Taxi driver Mian Ayyub said he tried to pick up fares Saturday morning but gave up after getting stuck four times in two hours. Police and passers-by helped free him.
"I've been driving a cab 28 years, but this looks like the worst," he said, before parking and going home.
The scenario was much the opposite of what unfolded a year ago, when a storm carrying predictions for 18 to 24 inches of snow prompted officials to shut down the subway system completely, but far less than a foot ultimately fell. The decision to close the subways drew criticism from some business owners and transit advocacy groups, but the mayor and governor said the forecast had left them no choice.
In Washington, monuments that would typically be busy with tourists stood vacant. In the morning, the steps of the Lincoln Memorial had not been cleared of snow and looked almost like a ski slope. All mass transit in the capital was to be shut down through Sunday.
Once the snow stopped, the timeline for digging out was unclear, D.C. emergency management director Chris Geldart told CBS News.
"That's the big question for everybody right now," Geldart said. "It's a big question for us as well."
Maryland Gov. Larry Hogan ordered the immediate closure of the entire 34.7-mile length of I-270 and I-70 from I-81 in Washington County to the Baltimore Beltway. The highways will remain closed until 7 a.m. on Sunday to all motorists except for emergency personnel.
The closures follow snow related traffic incidents involving several tractor trailers and other vehicles on both interstates. Hogan urged Marylanders to stay off every road in the state so crews can clear the roads.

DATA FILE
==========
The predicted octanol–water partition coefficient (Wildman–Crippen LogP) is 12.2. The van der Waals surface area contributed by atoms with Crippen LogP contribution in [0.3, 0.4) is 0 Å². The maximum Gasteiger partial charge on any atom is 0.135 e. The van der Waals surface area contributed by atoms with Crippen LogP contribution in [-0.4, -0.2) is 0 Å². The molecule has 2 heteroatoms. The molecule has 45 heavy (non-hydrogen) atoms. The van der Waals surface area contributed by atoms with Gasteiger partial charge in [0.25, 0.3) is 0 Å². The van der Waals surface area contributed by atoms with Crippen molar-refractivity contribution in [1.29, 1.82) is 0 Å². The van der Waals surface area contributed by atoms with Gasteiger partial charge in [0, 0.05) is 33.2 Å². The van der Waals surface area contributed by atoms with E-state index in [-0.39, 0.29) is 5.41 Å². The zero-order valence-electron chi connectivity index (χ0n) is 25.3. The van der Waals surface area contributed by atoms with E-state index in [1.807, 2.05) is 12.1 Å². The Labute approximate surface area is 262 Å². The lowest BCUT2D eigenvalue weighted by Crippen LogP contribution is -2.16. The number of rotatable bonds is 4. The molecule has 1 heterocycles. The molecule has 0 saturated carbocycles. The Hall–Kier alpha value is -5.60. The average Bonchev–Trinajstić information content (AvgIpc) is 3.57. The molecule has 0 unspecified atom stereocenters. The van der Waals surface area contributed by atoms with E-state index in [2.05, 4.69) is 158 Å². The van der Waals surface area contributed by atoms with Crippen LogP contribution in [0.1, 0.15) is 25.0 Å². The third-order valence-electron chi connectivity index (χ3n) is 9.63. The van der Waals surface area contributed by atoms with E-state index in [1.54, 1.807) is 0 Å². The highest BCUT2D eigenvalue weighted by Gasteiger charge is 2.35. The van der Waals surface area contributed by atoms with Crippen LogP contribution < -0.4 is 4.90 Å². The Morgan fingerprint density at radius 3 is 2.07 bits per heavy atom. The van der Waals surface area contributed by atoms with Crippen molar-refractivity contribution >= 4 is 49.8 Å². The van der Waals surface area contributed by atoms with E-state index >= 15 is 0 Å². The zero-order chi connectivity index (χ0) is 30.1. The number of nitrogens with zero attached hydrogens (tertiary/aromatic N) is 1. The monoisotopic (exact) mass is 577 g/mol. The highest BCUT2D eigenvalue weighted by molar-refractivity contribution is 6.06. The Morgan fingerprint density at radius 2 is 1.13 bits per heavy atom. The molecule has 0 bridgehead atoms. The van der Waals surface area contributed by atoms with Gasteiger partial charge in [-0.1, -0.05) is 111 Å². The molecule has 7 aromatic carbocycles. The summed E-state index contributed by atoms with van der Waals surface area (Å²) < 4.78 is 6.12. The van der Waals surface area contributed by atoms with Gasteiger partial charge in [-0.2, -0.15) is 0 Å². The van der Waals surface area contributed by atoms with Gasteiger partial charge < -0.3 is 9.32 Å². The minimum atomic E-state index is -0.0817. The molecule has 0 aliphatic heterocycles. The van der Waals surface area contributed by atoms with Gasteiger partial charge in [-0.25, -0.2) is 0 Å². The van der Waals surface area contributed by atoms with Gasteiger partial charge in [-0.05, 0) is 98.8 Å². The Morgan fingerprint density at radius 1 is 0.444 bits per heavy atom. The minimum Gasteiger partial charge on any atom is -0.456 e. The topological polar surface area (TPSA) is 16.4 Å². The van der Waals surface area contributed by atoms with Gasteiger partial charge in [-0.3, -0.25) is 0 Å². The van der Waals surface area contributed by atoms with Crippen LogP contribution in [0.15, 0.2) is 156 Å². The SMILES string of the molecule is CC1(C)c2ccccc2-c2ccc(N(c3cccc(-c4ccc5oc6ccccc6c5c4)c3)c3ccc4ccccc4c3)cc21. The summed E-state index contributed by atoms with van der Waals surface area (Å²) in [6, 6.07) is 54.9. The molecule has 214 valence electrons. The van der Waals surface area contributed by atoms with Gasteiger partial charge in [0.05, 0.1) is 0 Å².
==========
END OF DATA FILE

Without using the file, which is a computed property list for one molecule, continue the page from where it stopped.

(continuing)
Baltimore banned non-emergency vehicles from its streets overnight to speed the cleanup from the massive East Coast snowstorm.
Mayor Stephanie Rawlings-Blake announced the ban would be in effect from 6:30 p.m. Saturday to 6 a.m. Sunday. It could be extended, if conditions warrant.
The mayor said only police cruisers, fire trucks, ambulances, snow plows and BGE utility repair trucks should be on the roads during that time. City hospitals were asked to keep the workers they need onsite as well.
Drivers skidded off snowy, icy roads in accidents that killed several people as the storm raged Friday and Saturday. Those killed included a six-year-old boy in North Carolina, a Kentucky transportation worker who was plowing highways, another Kentucky man whose car collided with a salt truck and a woman whose husband scaled a 300-foot-embankment to report that the couple's car had plunged down it and killed her.
An Ohio teenager sledding behind an all-terrain vehicle was hit by a truck and killed, and two people died of hypothermia in southwest Virginia. In North Carolina, a man whose car had veered off an icy-covered road was arrested on charges of killing a motorist who stopped to help.
Authorities said four people were killed in a two-vehicle crash on a northeastern Pennsylvania interstate overnight.